Monthly Educational Webcast

HDR: PQ and HLG – Presented by the BBC

Thursday, 19 January 2017

1:00 PM EST /10:00 AM PST / 18:00 UTC/GMT

This webcast is 90 minutes.

High dynamic range (HDR) promises to significantly enhance the viewing experience of audiences around the globe. The two HDR technologies supporting this promise are Hybrid Log-Gamma (HLG) and Perceptual Quantizer (PQ). How are they similar, and how do they differ? In this webcast, guest speakers Tim Borer and Andrew Cotton, both of the BBC, will present an objective summary of the two technologies in terms of technical parameters.

Attend the webcast and take part in a conversation about one of the industry’s hottest technology topics!

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Guest Speakers

Dr. Tim Borer is a Lead Engineer at BBC Research and Development, currently focusing on aspects of UHDTV such as high dynamic range and high frame rates. He has worked in broadcasting industry for more than 30 years. Previously Tim led the video compression team at BBC R&D developing “Dirac” and the SMPTE VC-2 compression standard. Prior to the BBC he designed professional broadcasting equipment, including motion compensated standards converters and compression equipment, for both Snell and Harris. He is a co-developer of the BBC/NHK Hybrid Log-Gamma HDR solution. Tim holds degrees in video processing, electronics and physics. He is a Chartered Engineer (MIET), a senior member of the IEEE and a Fellow of the SMPTE. He is the inventor (or co-inventor) of about 20 patents.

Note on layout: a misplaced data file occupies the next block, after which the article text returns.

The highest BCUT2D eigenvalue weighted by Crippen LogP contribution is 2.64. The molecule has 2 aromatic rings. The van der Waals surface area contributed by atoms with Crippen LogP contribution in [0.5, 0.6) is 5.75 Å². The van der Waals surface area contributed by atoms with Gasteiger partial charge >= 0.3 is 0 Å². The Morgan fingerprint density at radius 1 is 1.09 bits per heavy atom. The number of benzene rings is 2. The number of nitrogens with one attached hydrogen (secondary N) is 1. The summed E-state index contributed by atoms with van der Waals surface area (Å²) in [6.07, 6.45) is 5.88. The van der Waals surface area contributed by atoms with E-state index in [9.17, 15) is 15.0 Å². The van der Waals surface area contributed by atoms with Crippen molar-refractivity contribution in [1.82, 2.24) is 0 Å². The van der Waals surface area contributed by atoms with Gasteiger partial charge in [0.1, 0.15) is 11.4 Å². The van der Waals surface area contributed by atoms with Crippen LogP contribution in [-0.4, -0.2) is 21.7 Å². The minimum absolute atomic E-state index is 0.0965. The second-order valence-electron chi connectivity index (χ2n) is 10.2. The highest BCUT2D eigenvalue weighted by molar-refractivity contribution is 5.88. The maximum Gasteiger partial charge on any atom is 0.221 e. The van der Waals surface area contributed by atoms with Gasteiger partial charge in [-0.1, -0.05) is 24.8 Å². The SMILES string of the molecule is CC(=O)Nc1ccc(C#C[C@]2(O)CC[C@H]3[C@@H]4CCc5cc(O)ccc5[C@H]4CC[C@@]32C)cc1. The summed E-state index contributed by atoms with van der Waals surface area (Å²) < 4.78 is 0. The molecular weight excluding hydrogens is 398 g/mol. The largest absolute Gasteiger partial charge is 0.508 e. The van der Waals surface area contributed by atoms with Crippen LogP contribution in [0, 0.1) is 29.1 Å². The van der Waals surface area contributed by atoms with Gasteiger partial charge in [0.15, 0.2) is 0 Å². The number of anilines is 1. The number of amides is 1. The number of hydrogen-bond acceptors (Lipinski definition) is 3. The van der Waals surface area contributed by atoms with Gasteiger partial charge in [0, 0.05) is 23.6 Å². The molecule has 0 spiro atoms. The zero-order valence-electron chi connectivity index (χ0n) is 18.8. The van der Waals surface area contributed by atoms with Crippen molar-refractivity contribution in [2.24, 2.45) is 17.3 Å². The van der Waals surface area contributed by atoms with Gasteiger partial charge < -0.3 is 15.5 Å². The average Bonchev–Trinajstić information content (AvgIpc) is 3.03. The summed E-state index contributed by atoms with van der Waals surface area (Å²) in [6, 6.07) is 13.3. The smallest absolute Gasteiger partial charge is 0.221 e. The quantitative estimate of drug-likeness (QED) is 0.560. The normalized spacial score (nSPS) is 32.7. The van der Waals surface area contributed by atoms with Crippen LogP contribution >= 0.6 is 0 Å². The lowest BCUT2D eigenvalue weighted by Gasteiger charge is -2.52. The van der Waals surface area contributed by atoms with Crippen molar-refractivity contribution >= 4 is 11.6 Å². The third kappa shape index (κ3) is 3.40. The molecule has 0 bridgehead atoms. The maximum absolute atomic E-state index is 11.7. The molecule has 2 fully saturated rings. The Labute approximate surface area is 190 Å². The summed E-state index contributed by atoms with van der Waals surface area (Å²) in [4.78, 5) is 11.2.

Andrew Cotton is a Principal Technologist at BBC Research and Development and has a background in video compression and image processing.  He coordinates the BBC’s UHDTV standardisation activities and, in addition, he and his team are responsible for maintaining the technical integrity of the BBC’s production, playout and IP distribution systems.

Andrew is a co-developer of the BBC/NHK Hybrid Log-Gamma HDR solution.  He joined BBC R&D in 1987 after graduating with a BA in Engineering Science, spent 7 years in industry working for Snell and returned to the BBC in 2002.  Andrew is the inventor of 7 joint patents and 3 sole patents.